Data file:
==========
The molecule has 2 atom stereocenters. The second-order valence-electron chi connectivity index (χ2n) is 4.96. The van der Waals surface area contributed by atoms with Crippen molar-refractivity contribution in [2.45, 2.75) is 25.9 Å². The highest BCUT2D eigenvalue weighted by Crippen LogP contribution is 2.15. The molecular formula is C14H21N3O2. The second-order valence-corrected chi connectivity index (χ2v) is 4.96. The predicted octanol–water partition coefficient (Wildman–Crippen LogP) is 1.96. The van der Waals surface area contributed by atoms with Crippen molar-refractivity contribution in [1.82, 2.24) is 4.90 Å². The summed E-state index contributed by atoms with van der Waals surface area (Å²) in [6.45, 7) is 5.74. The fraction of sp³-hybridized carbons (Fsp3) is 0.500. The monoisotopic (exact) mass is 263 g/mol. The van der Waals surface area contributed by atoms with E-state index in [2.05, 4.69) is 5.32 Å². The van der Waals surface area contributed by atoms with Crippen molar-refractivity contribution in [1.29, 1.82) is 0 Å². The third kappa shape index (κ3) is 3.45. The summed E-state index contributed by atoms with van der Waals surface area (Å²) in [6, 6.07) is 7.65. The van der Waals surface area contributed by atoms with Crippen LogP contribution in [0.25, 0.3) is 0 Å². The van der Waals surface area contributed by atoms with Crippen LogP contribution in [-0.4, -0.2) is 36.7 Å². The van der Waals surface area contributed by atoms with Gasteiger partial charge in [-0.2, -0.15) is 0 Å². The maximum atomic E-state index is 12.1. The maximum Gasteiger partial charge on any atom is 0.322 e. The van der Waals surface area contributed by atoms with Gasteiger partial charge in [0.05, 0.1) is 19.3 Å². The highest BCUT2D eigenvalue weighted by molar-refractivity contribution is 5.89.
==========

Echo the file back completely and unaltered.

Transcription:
The molecule has 2 atom stereocenters. The second-order valence-electron chi connectivity index (χ2n) is 4.96. The van der Waals surface area contributed by atoms with Crippen molar-refractivity contribution in [2.45, 2.75) is 25.9 Å². The highest BCUT2D eigenvalue weighted by Crippen LogP contribution is 2.15. The molecular formula is C14H21N3O2. The second-order valence-corrected chi connectivity index (χ2v) is 4.96. The predicted octanol–water partition coefficient (Wildman–Crippen LogP) is 1.96. The van der Waals surface area contributed by atoms with Crippen molar-refractivity contribution in [1.82, 2.24) is 4.90 Å². The summed E-state index contributed by atoms with van der Waals surface area (Å²) in [6.45, 7) is 5.74. The fraction of sp³-hybridized carbons (Fsp3) is 0.500. The monoisotopic (exact) mass is 263 g/mol. The van der Waals surface area contributed by atoms with E-state index in [2.05, 4.69) is 5.32 Å². The van der Waals surface area contributed by atoms with Crippen molar-refractivity contribution in [1.29, 1.82) is 0 Å². The third kappa shape index (κ3) is 3.45. The summed E-state index contributed by atoms with van der Waals surface area (Å²) in [6, 6.07) is 7.65. The van der Waals surface area contributed by atoms with Crippen LogP contribution in [0.25, 0.3) is 0 Å². The van der Waals surface area contributed by atoms with Crippen LogP contribution in [-0.4, -0.2) is 36.7 Å². The van der Waals surface area contributed by atoms with Gasteiger partial charge in [-0.2, -0.15) is 0 Å². The maximum atomic E-state index is 12.1. The maximum Gasteiger partial charge on any atom is 0.322 e. The van der Waals surface area contributed by atoms with Gasteiger partial charge in [0.05, 0.1) is 19.3 Å². The highest BCUT2D eigenvalue weighted by molar-refractivity contribution is 5.89.